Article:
The last day of February was the deadline for creditors to object to the ambitious schedule set by Bankruptcy Judge Steven Rhodes for Detroit’s case. And object they did.
Reuters reports that one creditor, Syncora Guarantee Inc. “warned that lawsuits will be filed over the Detroit Institute of Arts’ collection, which the city is not selling at this point to help pay its $18 billion in debt.” In its filing, Syncora also threatened a long legal battle over the Detroit Institute of Arts collection, according to The Detroit News.
While all that was going on in federal court, the city was mailing ballots to 170,000 creditors, the Detroit Free Press reports, seeking their approval on the Plan of Adjustment filed Feb. 21 and how it would restructure the city’s debt.
Also Friday, citing the millions of dollars it would cost the city, Judge Rhodes granted the city’s request to disband a creditors committee, set up by the U.S. Trustee in December. The panel included bond insurer Financial Guaranty Insurance Co and the city’s two pension systems.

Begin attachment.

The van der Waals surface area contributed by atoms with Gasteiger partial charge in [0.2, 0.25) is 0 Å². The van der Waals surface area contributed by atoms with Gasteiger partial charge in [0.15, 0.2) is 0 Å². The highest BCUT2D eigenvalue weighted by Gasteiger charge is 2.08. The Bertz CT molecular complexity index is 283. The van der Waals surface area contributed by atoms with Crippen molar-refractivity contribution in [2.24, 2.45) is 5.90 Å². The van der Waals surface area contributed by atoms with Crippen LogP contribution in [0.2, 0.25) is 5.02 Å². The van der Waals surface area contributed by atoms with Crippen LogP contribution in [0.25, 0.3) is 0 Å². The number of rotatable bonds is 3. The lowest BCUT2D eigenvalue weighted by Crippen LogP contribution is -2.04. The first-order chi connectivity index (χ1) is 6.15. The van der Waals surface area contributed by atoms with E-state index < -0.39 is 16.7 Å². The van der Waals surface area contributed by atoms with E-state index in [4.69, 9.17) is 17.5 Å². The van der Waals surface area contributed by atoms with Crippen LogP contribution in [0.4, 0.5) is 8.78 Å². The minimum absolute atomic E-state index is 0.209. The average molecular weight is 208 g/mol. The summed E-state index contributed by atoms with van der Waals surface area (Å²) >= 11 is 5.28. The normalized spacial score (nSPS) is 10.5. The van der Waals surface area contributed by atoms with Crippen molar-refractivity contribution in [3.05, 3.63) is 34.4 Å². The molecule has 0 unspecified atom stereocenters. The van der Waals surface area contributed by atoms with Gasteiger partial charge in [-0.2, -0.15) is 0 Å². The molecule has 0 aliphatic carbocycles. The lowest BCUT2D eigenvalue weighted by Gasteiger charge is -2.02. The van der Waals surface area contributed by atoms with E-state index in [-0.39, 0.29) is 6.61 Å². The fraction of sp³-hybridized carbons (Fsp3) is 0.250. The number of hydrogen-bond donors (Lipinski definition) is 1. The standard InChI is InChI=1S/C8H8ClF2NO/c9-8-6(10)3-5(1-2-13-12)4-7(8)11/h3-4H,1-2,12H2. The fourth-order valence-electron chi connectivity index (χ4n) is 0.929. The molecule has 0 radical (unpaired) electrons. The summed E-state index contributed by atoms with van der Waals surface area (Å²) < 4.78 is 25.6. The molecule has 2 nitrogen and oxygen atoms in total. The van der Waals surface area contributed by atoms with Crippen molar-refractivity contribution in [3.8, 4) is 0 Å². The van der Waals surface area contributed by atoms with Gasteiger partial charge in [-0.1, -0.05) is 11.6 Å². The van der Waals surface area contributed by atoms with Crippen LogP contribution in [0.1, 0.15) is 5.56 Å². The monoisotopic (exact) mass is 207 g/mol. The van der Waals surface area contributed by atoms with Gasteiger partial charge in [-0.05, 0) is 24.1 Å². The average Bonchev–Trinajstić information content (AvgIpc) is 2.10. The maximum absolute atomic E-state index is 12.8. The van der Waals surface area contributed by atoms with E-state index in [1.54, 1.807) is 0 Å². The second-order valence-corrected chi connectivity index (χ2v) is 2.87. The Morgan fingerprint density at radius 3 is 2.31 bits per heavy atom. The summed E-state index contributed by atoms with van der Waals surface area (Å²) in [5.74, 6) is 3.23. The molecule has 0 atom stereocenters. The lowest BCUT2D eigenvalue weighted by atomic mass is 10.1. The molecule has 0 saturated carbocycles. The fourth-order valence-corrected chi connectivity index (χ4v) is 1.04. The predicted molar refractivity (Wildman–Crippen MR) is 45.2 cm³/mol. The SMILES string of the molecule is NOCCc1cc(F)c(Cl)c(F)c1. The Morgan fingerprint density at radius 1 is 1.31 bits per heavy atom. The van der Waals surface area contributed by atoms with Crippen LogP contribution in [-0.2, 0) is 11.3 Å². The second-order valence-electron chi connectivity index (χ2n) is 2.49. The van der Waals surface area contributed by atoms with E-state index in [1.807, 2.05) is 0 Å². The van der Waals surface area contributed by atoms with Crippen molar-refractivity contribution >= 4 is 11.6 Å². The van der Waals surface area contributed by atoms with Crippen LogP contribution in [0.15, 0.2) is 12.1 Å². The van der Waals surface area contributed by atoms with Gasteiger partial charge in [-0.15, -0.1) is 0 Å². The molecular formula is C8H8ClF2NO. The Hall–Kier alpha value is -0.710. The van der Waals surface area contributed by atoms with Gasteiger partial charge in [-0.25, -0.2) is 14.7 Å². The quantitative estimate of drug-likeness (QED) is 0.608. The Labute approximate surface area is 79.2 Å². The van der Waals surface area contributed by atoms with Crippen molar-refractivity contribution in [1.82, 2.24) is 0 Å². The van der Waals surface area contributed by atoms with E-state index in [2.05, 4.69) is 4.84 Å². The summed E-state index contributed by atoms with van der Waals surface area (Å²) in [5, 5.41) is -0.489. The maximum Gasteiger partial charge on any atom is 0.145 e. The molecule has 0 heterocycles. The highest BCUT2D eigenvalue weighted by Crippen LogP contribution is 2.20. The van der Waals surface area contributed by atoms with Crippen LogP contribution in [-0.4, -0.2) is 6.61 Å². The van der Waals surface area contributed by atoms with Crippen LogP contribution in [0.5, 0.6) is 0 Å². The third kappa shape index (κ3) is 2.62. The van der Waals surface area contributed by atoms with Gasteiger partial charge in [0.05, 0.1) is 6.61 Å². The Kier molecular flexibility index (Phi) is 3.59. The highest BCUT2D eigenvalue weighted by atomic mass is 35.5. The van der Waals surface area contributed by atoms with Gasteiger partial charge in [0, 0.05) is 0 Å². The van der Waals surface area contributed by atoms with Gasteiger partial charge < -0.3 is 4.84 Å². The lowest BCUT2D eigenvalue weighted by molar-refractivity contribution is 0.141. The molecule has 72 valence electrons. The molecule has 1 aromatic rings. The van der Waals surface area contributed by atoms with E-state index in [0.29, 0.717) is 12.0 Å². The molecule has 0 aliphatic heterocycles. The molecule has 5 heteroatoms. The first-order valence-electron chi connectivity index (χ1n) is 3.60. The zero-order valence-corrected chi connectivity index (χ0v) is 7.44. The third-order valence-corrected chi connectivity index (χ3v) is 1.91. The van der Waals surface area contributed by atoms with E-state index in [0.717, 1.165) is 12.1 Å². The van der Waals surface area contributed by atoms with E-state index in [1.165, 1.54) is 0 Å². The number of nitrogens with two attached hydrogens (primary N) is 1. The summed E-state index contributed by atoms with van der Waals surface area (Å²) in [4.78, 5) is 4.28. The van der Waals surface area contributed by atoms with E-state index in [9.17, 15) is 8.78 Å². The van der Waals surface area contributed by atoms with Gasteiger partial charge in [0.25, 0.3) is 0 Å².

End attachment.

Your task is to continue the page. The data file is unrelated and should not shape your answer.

Earlier this week, our Detroit Journalism Cooperative partner through New Michigan Media, The Michigan Citizen, analyzed the Plan of Adjustment finding:
Activists say what is most significant in Orr’s plan is the transfer of assets, which includes Belle Isle, the Detroit Institute of Arts and Detroit’s Water and Sewerage department. The plan protects the banks, but does little to adequately improve city services or improve quality of life for Detroit residents.